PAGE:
A campaign to outlaw essay mills in the UK has been running for a few months and 17 October marks the international day of action against contract cheating.
The International Centre for Academic Integrity (which organises the day) was founded to combat cheating, plagiarism, and academic dishonesty in HE. Its mission has expanded to include the cultivation of cultures of integrity in academic communities throughout the world. It’s worth taking a look at their work.
We all know how this works – essay mills offer essay writing services to students in exchange for money and often promise high grades as an incentive. They are not ashamed of what they do – sending e-mails to vulnerable students, targeting students on Twitter and creating fake Facebook profiles in the hope of finding a student who is stuck on their coursework or struggling with time management.
Often they sell themselves as a reference essay writing service, but many straight-up tell you they will take the pressure of study off your shoulders. I have personally been targeted in this way. I was contacted on Facebook and told all I needed to do was send the company my essay guidelines and I would get my ready-to-submit essay a week before deadline.
I was also told that I had the opportunity to have my essay explained to me by one of their “academic experts” if I wanted to. Needless to say, I declined their services. Even after that, the profile kept pushing and made me feel that I wasn’t good enough to do my own work. This tactic – making worried students feel inadequate – is insidious and unethical. But these services only care about making money off us.
Right now a petition is running to make it illegal for these services to advertise and operate in the UK. While that alone wouldn’t stop the issue, it would send a clear message that these services have no place in HE. But we also need to be just as tough on the causes of essay mills as on the mills themselves.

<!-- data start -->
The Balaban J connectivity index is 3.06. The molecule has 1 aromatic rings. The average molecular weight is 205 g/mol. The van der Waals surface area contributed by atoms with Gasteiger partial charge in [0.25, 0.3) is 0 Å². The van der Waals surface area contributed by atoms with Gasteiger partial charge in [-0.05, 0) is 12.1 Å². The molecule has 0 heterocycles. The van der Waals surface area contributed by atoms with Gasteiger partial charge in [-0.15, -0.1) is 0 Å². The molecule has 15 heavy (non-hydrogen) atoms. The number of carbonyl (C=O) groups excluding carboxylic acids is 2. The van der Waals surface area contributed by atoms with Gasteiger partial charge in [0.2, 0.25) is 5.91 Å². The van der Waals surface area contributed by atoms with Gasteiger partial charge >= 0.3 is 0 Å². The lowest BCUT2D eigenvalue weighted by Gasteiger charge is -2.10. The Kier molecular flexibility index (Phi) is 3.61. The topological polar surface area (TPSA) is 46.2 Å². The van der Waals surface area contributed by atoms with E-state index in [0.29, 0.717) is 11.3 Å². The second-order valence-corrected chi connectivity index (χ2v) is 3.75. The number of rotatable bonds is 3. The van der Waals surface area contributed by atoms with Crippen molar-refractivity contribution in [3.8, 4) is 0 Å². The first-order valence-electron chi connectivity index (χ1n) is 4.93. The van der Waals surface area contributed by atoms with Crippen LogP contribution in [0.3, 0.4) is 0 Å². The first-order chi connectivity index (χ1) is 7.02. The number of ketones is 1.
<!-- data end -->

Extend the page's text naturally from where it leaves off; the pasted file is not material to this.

Cost of under-prepared students
Throughout the clearing period there were concerns around universities that students were being recruited to shore up sector finances. But the danger is that students are being admitted to courses that they can’t cope with. Given the high costs of HE and the shame associated with switching or quitting, it’s no wonder that desperate students think the unthinkable. Punishing them for poor admissions practice is not the answer.
There is also the issue of academic support. Around the country National Student Survey results suggest that one in five students aren’t satisfied with the level of academic support available at their provider. While most universities offer academic support for struggling students, it is often inflexible, and around submission and exam times (when it matters the most) help can be hard to get. Feeling under pressure isn’t an excuse, but universities can and should do more to provide support for students who may be struggling and tempted to use these services as an easy way out.
Just a piece of paper
From a personal perspective, I think about how hard I and others work on getting that difficult essay in on time. I sometimes spend every free minute of the day leading up to a deadline perfecting my work and stressing out about referencing I see (and represent) students with notebooks and laptops on trains, buses and the underground with music in their ears focusing on the work they are doing.
All these services make that time spent seem pointless when another person on the same course could get the same mark by sending a single e-mail to an essay mill and transferring £500 to them. That’s why I’d like to see us focus on getting tough on essay mills, and the causes that see them thrive. When done right, students gain life-changing knowledge, experience and skills. Cheats just get a piece of paper.